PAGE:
We developed this tool to help politicians, the press, faith leaders (priests, pastors, rabbis, imams, etc.), and all Americans of good will to set a positive example by communicating constructively. 

We’ve all noticed rising levels of hostility, dishonesty, and paralyzing polarization spreading in our country. That’s why we need more and more of us to say, “Enough! I won’t just complain about the problem; I’ll commit to trying to be part of the solution.”

We expressed these commitments in terms of values because we believe we will only learn to communicate deeply and honestly if we speak from the heart, not just the head, from level of values, not just opinions or arguments.

I am committed to the six values of Common Good Communication:


I will demonstrate integrity and lead by example in my communication, in public and in private. When I fall short, I’ll admit it, apologize, and reaffirm my commitment to lead by example.


I will show uncommon curiosity by asking honest questions, staying open to new information, seeking to understand others as I would want to be understood, and listening with empathy.


I won’t hold back, speak half truths, be intentionally vague, or attempt to deceive. I will self-report my feelings and my underlying values whenever possible.


I will strive to show genuine courtesy toward everyone, especially when we disagree. I will not mock, call names, or dehumanize any person or group. I will establish and uphold ground rules for respectful conversation whenever possible.


I won’t compare my side’s best with the other side’s worst. I will not assume the worst motives in my opponents. I will acknowledge the upsides and downsides of all positions. I will praise my counterparts when they deserve it, and challenge my allies when they deserve it. I will notice who isn’t at the table, and I will do my part to be sure they are included and heard.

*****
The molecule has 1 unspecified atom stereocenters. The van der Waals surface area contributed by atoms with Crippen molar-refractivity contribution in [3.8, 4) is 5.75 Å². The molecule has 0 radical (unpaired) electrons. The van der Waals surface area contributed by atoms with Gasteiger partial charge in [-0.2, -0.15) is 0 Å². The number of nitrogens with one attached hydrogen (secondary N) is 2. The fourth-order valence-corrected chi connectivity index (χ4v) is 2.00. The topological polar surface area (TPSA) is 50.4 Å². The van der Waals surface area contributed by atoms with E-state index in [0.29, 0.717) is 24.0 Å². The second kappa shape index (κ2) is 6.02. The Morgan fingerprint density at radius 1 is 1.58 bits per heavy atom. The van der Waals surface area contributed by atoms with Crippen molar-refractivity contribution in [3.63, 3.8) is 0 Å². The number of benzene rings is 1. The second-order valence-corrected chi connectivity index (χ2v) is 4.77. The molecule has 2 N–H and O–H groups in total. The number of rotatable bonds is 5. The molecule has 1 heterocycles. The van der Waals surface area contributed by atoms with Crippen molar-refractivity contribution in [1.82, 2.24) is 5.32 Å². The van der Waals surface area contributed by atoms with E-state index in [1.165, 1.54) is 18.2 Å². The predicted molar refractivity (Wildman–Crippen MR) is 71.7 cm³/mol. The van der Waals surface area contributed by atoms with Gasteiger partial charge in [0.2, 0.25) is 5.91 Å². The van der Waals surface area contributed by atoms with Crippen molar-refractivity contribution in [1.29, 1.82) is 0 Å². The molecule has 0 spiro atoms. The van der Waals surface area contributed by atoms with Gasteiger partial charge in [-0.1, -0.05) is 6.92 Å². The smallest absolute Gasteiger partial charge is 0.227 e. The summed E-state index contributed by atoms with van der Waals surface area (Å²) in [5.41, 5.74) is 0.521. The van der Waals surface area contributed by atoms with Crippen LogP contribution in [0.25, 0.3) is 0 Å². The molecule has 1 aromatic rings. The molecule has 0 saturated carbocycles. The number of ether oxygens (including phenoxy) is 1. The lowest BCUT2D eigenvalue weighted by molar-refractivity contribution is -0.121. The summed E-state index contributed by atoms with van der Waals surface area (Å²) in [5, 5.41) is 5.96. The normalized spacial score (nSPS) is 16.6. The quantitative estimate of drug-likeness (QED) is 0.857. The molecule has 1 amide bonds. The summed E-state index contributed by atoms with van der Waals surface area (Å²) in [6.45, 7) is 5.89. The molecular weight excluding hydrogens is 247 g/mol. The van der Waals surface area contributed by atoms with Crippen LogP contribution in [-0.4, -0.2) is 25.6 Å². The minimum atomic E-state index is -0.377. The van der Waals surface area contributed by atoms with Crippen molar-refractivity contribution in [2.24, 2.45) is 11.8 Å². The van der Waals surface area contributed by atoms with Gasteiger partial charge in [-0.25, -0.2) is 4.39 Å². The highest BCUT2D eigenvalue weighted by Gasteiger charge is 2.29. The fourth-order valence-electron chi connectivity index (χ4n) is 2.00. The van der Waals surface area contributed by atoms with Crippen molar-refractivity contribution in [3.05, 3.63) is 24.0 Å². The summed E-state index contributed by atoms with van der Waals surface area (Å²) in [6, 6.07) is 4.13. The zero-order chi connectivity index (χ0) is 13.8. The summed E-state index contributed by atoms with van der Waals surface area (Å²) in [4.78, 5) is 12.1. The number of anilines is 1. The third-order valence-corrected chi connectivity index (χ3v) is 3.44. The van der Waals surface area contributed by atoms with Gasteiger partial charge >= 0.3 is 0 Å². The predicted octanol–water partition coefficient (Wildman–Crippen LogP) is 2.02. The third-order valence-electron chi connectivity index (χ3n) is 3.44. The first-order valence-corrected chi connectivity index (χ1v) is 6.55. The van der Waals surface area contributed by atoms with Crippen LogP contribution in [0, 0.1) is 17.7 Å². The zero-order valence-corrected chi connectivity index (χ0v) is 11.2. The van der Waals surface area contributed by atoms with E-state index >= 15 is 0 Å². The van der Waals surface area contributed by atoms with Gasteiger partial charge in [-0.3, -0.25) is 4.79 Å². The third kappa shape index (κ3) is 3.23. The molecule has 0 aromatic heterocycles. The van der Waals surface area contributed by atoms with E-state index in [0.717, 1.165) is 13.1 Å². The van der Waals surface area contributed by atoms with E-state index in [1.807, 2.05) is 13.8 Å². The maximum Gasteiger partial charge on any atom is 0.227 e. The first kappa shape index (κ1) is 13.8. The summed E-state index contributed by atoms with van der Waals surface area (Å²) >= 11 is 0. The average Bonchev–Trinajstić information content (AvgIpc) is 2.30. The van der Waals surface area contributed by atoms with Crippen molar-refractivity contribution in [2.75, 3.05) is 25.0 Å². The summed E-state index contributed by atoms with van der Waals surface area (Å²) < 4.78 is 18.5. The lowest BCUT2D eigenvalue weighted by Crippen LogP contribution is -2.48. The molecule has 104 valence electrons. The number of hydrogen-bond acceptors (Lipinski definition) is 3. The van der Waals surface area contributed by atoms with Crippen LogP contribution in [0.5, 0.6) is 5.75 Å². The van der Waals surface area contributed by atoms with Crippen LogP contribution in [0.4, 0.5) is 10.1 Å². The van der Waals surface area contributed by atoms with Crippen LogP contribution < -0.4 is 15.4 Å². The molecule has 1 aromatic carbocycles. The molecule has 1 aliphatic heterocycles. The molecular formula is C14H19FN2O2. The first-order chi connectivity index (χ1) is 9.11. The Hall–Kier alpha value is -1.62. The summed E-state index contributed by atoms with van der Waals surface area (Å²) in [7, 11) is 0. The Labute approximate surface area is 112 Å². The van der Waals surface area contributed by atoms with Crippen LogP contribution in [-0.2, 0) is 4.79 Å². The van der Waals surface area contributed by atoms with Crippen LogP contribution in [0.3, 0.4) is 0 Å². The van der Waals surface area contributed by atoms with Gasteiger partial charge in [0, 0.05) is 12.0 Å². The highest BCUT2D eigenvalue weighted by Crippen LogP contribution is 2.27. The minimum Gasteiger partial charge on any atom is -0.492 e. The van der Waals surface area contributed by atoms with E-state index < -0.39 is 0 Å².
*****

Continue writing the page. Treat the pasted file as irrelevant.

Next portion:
I expect this work to be hard and I know we will make mistakes. I will stay in the room with difference, be resilient after failure, never giving up and always seeking the common good.

How to Use these Guidelines

In an informal conversation among friends and family:

  • Read the commitments out loud and ask for a verbal commitment to them.
  • Allow any member of the conversation to call a “time out” to express concern that one of the commitments is not being upheld.
  • The person or people in question can apologize or simply recommit to the guideline going forward.
  • At the end of the conversation, you can evaluate how the process went, review what you learned, and celebrate what went right.

In a more formal setting:

  • A moderator could take the role of reading the commitments, calling time outs when necessary, inviting participants to comment on their experience of upholding the commitments, and then thanking the participants for doing so.

In online conversations:

  • The site host can serve as moderator, linking to the commitments, and inviting participants to remind one another of the commitments as necessary.

It’s going to take time, time and a lot of hard work, to help more and more people learn to communicate across difference. But the alternative is to let ourselves descend into conflict, division, hatred, and violence. So the hard work will be worth it, and we’ll become more mature individuals and communities in the process.

Special thanks to Christy Berghoef, Katie Paris, and Brian McLaren (of Vote Common Good), David Kim (of Love-Driven Politics Collective), Rachel McLaren (University of Iowa), and Jim Henderson (of The Three Practices) for their direct and indirect help with this document.